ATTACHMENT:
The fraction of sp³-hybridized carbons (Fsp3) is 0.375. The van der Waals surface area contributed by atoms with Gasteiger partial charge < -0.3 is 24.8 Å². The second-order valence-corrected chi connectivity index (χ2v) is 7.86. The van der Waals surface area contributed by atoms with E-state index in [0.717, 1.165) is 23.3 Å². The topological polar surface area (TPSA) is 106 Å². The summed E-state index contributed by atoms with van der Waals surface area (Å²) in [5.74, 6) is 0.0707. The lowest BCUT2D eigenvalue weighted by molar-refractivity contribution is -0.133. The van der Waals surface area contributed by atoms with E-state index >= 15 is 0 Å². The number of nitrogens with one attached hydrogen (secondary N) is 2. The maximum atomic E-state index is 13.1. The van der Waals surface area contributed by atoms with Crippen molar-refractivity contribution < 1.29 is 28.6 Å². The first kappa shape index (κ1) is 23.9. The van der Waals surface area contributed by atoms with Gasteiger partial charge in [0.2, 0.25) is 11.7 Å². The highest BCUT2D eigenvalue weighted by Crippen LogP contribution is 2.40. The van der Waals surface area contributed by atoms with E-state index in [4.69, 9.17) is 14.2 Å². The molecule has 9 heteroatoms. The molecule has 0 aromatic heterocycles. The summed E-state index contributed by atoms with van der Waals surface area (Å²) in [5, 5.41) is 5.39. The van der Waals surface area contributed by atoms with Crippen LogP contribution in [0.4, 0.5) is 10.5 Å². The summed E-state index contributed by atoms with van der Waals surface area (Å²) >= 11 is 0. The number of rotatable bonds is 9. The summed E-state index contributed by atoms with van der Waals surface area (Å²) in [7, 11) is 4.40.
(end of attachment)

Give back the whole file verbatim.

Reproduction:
The fraction of sp³-hybridized carbons (Fsp3) is 0.375. The van der Waals surface area contributed by atoms with Gasteiger partial charge < -0.3 is 24.8 Å². The second-order valence-corrected chi connectivity index (χ2v) is 7.86. The van der Waals surface area contributed by atoms with E-state index in [0.717, 1.165) is 23.3 Å². The topological polar surface area (TPSA) is 106 Å². The summed E-state index contributed by atoms with van der Waals surface area (Å²) in [5.74, 6) is 0.0707. The lowest BCUT2D eigenvalue weighted by molar-refractivity contribution is -0.133. The van der Waals surface area contributed by atoms with E-state index >= 15 is 0 Å². The number of nitrogens with one attached hydrogen (secondary N) is 2. The maximum atomic E-state index is 13.1. The van der Waals surface area contributed by atoms with Crippen molar-refractivity contribution < 1.29 is 28.6 Å². The first kappa shape index (κ1) is 23.9. The van der Waals surface area contributed by atoms with Gasteiger partial charge in [0.2, 0.25) is 11.7 Å². The highest BCUT2D eigenvalue weighted by Crippen LogP contribution is 2.40. The van der Waals surface area contributed by atoms with E-state index in [4.69, 9.17) is 14.2 Å². The molecule has 9 heteroatoms. The molecule has 0 aromatic heterocycles. The summed E-state index contributed by atoms with van der Waals surface area (Å²) in [5, 5.41) is 5.39. The van der Waals surface area contributed by atoms with Crippen LogP contribution in [0.4, 0.5) is 10.5 Å². The summed E-state index contributed by atoms with van der Waals surface area (Å²) >= 11 is 0. The number of rotatable bonds is 9. The summed E-state index contributed by atoms with van der Waals surface area (Å²) in [7, 11) is 4.40.